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The Art of Story Writing : CHAPTER XX Revising Manuscripts

by Nathaniel C. Fowler, JR   

CHAPTER XX Revising Manuscripts

NO author or writer, however conversant with literature he may be, or trained in manuscript reading or editing, even though he may be an expert in English composition, can read or revise his own manuscript, with the certainty of obtaining a clean or perfect result.

It has been said, and with some degree of truth, that the better the writer, the poorer he may be as a manuscript and proof-reader of his own work, because he is very likely to carry his written words in his mind as well as to have them upon paper; and he cannot, therefore, read his manuscript as intently, or as critically, as may one who has no interest in it.

So far as I know, no manuscript of any length has ever been free from grammatical and other errors, and some of these mistakes will be carried to the printed page, even though the manuscript and proofs have passed through several hands.

Complete accuracy is impossible, but fairly clean manuscripts may be had, if the writer employs the services of one competent to read them.

In every city there are several professional manuscript readers. If there are none nearby, the author should send his manuscript, by mail or express, to some good manuscript reader, and the result will be practically the same as if he came in personal contact with him.

Editors of newspapers, of other periodicals, and of publishing houses will gladly give you the name and address of several responsible readers, who will not overcharge for the work.

The reader is warned against many of the advertised "readers" or "institutions," which claim to be able to revise manuscripts and to make them salable.

I have spoken of these "readers" in a chapter entitled "Literary Bureaus."

A good manuscript or proof-reader understands the English language and is expert at composition and punctuation, and at locating inconsistencies. Many of the best manuscript readers are not college graduates, but have served apprenticeship in newspaper offices as proofreaders. Mere education itself does not make one proficient in this art, but no one can succeed in it without education.

Manuscript reading may be divided into two classifications:

First, correction, so far as punctuation, spelling, paragraphing, and grammar are concerned.

Secondly, the marking or questioning of inconsistencies, an analysis of plot and characters, and suggestions for improvement.

The fees charged by good manuscript readers are not excessive. A fair market rate for this work is fifty cents for the first two or three thousand words, and from fifteen to twenty-five cents for each thousand words up to ten or twelve thousand; and from a dollar and a half to two and a half dollars for each ten thousand words in excess of ten or twelve thousand.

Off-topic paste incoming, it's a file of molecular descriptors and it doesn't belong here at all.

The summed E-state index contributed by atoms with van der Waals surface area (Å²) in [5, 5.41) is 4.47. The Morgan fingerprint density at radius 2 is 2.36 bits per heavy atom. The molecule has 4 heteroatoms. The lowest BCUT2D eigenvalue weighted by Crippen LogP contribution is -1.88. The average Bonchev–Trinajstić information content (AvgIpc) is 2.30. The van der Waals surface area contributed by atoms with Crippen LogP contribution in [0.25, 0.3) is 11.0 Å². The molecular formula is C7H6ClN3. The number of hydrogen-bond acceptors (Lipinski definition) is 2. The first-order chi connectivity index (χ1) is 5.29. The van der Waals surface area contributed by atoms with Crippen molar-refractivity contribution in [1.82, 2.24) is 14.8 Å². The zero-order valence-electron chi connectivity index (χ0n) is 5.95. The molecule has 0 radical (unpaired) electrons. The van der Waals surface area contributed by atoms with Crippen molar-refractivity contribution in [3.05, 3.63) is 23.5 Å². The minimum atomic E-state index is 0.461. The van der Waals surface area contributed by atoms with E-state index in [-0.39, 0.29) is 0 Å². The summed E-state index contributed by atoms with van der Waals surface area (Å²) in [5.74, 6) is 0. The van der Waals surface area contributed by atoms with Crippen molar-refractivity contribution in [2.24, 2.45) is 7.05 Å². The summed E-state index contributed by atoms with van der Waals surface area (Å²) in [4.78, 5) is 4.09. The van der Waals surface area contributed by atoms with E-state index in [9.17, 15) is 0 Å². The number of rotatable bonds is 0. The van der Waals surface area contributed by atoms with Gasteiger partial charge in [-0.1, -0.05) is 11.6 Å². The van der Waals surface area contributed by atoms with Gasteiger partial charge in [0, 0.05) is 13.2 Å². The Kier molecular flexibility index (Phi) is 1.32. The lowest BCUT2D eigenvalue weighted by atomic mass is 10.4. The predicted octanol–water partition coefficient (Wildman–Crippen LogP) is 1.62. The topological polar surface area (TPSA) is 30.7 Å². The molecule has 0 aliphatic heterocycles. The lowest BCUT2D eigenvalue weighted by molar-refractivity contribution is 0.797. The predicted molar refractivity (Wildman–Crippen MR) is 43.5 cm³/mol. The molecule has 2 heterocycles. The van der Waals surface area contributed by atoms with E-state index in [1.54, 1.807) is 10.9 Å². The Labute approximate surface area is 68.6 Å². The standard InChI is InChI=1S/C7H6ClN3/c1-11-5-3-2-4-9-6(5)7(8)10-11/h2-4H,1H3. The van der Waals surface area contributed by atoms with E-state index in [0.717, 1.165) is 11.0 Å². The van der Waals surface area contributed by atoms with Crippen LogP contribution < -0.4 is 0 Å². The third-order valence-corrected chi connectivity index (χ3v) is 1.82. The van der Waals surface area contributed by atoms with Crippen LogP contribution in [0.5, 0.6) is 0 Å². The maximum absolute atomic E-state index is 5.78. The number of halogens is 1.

If the reader is called upon to locate inconsistencies, with or without correcting them, and to advise the author as to plot and characters, he may receive double the rates quoted.

The cost of typewriting a manuscript, and all manuscripts should be corrected before the final copy is made, is four or five cents per hundred words, with one or two cents per page additional if carbon copies are furnished.

I would advise all authors to have carbon copies made of their manuscripts. Unless the author is well-to-do, I would suggest that he copy his own manuscript, purchasing or leasing a typewriter for the purpose. Standard typewriters sell from seventy-five to one hundred dollars, but there are a number of old makes of these standard machines which do good work, and which can be purchased as low as twenty-five dollars. Several typewriter companies will sell typewriters on installments, and they may be rented as low as five dollars for three months, although five dollars a month is the regular price.

Distance from a typewriter office presents no obstacle. They can be sent by express or freight. Every author, however, should have a typewriter of his own. I would advise against the use of what is known as Elite type, as the regular size known as Pica type is preferable.

Never use more than one color of ink in a manuscript, as it may confuse the reader and compositor.

I would advise every author to obtain the services of a good manuscript or proof-reader, otherwise his manuscript is liable to contain errors, and often inexcusable ones. He may transpose the characters and improperly locate the actions and situations.

If one will study books and articles carefully, he will find that occasionally, because of the lack of proper reading and revising, the author has called some of his characters by several names, has mis-located the places, has repeated and contradicted himself. Only by revision, and this to be done by an outsider, can the author hope to produce a fairly correct manuscript.

I have referred to these matters in other chapters.